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  1. "I'd like to see the finished product. That'll give me a better idea." “Why sure!” beamed Lorenzo “My thoughts exactly!” "I'll take 15 cents a piece for the first batch. Then 30% of whatever you sell. You provide the raw materials." His arms were crossed in front of his chest to signal that there was no room for negotiation. The bespectacled man laughed in a good-natured way and slapped Jay on one of his crossed arms. “Ha, ha! I like you Mr Ryker – you’ve got a sense of humor!” he exclaimed. He looked around the place, the lengthening shadows of the late afternoon were making it difficult to work at ease in the place, and yet it was still light enough to make the use of lamplight ineffective. “Say, are you ‘bout finished for the day here?” he asked “Why not come down the street to ours right now: we can have a nice little drink and discuss this 30% of yours.” He offered “An’ you can meet Charlie, he’s the brains of this mining equipment side of the business. And Bridget’ll be there too, she’d like to meet you, I’m sure. Oh, she’s a pretty young thing all right: handy, too - got her stitchin’ canvas under the riffles.”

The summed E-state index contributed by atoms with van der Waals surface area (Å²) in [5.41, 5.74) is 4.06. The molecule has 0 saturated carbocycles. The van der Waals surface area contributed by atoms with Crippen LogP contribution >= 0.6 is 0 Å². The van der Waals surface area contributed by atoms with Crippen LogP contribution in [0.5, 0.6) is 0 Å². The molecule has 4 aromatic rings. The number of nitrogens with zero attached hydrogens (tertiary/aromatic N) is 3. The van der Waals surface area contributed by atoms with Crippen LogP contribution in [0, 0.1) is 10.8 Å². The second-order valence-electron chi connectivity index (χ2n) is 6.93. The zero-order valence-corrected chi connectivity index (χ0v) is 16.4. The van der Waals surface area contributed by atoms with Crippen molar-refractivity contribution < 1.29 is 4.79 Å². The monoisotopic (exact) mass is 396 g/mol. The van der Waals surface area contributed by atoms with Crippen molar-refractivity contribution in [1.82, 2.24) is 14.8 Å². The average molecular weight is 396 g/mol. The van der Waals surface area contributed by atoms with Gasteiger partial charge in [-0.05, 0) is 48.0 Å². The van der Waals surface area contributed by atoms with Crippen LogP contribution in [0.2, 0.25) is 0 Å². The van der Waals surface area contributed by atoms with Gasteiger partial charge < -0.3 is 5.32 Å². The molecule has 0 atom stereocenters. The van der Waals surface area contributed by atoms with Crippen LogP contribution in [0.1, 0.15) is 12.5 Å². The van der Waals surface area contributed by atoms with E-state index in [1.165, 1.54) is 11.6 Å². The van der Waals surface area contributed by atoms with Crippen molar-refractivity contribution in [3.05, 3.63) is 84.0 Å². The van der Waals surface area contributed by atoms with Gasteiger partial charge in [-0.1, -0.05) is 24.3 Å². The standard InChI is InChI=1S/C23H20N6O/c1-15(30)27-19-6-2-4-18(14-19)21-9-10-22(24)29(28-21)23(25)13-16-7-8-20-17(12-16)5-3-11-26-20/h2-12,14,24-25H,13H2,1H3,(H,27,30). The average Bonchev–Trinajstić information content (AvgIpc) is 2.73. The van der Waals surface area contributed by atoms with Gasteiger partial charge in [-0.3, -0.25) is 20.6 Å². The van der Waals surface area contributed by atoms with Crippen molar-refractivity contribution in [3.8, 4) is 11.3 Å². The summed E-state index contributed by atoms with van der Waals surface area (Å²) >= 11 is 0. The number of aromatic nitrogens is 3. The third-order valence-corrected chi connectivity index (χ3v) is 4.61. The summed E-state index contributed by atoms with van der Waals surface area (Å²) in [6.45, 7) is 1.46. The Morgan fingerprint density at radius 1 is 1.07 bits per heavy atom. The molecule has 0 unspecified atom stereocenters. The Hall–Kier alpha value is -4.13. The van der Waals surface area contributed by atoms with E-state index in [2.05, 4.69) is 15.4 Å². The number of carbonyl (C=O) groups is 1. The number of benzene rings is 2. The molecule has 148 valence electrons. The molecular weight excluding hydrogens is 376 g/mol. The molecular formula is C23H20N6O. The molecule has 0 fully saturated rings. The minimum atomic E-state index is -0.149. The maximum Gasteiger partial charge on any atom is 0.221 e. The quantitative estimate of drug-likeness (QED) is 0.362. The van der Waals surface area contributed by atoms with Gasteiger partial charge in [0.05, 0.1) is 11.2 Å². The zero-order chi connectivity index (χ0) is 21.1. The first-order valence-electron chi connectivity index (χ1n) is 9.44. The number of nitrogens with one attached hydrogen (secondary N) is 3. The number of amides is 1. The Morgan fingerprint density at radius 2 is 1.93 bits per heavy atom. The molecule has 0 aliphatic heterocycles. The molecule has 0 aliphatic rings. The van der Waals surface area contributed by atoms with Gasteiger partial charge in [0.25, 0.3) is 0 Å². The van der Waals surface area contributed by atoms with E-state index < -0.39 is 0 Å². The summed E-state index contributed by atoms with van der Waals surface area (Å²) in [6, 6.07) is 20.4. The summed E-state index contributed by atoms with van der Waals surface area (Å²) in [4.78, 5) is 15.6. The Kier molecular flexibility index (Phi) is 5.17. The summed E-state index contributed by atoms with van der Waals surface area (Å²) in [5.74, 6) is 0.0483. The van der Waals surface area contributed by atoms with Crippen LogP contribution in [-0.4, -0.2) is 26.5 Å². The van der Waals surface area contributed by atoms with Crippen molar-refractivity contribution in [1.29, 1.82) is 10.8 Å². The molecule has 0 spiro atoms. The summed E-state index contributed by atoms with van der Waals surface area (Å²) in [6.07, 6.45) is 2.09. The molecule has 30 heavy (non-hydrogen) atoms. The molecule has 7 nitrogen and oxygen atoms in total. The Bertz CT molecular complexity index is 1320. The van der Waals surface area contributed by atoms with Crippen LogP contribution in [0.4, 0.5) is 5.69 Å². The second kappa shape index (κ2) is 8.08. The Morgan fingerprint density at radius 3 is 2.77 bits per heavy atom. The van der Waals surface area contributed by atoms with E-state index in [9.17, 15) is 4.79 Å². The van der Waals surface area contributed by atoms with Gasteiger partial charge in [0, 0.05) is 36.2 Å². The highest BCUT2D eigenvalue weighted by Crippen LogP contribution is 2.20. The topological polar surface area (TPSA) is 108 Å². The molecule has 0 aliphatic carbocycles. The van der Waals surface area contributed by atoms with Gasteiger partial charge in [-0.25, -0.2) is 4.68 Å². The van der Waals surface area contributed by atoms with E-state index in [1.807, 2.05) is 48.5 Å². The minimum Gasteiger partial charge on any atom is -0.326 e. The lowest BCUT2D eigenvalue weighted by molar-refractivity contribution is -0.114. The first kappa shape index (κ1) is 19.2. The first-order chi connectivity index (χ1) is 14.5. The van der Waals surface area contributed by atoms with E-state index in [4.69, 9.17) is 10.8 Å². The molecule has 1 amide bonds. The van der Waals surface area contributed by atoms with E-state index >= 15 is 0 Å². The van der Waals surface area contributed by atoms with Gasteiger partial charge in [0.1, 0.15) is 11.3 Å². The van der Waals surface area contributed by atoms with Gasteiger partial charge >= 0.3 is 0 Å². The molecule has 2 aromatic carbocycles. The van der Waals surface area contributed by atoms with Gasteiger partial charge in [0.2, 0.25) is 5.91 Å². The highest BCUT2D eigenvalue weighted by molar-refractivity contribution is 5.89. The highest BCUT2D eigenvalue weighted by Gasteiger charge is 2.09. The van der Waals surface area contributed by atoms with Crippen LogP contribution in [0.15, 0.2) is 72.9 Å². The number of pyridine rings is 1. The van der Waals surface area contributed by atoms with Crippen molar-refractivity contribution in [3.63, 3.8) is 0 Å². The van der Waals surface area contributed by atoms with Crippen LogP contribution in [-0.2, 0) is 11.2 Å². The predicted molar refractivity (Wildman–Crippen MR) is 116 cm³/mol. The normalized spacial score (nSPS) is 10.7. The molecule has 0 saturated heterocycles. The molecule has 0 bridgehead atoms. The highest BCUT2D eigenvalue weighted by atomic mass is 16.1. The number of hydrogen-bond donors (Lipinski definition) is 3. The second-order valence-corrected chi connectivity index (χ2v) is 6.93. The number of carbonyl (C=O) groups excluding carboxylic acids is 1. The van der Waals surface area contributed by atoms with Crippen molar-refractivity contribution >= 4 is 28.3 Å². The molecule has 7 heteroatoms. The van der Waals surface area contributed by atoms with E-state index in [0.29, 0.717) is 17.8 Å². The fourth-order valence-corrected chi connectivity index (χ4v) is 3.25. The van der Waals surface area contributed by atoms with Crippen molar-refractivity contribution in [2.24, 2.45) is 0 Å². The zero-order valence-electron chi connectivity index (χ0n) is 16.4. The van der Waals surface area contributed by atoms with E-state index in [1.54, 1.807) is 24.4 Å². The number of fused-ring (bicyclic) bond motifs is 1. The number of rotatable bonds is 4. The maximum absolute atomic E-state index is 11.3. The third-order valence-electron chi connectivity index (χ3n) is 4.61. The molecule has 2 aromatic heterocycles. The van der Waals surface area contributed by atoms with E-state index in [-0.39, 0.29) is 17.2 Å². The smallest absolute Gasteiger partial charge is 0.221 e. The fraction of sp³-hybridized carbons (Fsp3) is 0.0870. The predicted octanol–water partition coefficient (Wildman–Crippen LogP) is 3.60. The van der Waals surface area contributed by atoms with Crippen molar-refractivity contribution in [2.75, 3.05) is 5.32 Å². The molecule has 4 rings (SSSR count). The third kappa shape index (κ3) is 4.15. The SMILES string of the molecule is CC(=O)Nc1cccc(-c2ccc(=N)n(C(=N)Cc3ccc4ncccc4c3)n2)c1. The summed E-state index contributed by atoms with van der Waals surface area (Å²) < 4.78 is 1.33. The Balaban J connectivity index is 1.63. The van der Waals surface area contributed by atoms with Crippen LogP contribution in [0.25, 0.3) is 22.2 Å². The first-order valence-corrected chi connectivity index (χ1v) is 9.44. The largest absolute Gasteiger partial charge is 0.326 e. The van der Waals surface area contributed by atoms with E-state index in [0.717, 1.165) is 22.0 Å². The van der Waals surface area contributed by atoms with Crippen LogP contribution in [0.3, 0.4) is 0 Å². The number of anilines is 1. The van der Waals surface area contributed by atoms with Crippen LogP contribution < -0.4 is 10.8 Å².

2. "Outlaws are scum," was Clara's abrupt assessment on the girl's silly affectation for such men. However the child came from the south, what could one expect from such folk. “Hmph!” hmphed Arabella “I suppose you think Robin Hood and The Black Arrow are ‘Scum’ then, and Dick Turpentine!” She meant the folklaw hero-highwayman Dick Turpin. “Tom Love’s a gentleman, listen…” she fished out the latest newspaper clipping he had on the exploits of the man who had robbed the town’s bank last year from her apron pocket. She read the apposite part of the clipping out in her slow, methodical, frown-browed way: “… blah blah blah, Mr Love, in his letter, further explained that the man he shot in Kalispell last year had deserved it as he had been rude to a lady in the bank and begged one of the robbers to shoot her instead of him. Mr Love had then declared ‘For that ungentlemanly conduct, you shall die like the dog you are, you d___d coward’ and thereupon had plugged him one right between the eyes. Mr Love further el-lu-ci-date-ed” she pronounced the unfamiliar word syllable by syllable “… that the rougher element of his outlaw gang, a notorious and brutal killer identified by witnesses as ‘English Rodger’ had been expelled, as Love would not stand mere wanton murderers in his company.” Arabella looked at Clara triumphantly “And that’s in the newspaper, so it must be true!” she crowed. Then back to business about the dance, but Clara was being obstinate, and her reply to Arabella’s question about who the prim pie-maker was pie-eyed about at the moment just made the little Reb’s own eyes roll. "Besides I do not have my eye on anyone. All the boys....young men I know are louts and/or ruffians. I have better things to do with my life," she declared. “Ugghh!” Arabella grunted, waving her hand around the kitchen “What, like making pies for Ms Blakesly all day long?! That ain’t livin’ that’s just makin’ a livin’! Livin’ … why, that’s falling in love and having your heart broken and running all about the place and dancing and laughing and crying and kissing boys and praying and bein' mischievous and getting forgiven by Jesus and, oh, I don’t know … all things you can do goin’ to a dance and you can’t do sitting at home reading a book about Jonah Vark!” She took a deep breath after that little lot. “Besides” she added, mentioning the mysterious new friend whom Clara had yet to meet. “I can’t go with Bridget any more, we broke her leg practicing the Polka – so you see, you GOTTA come with me!”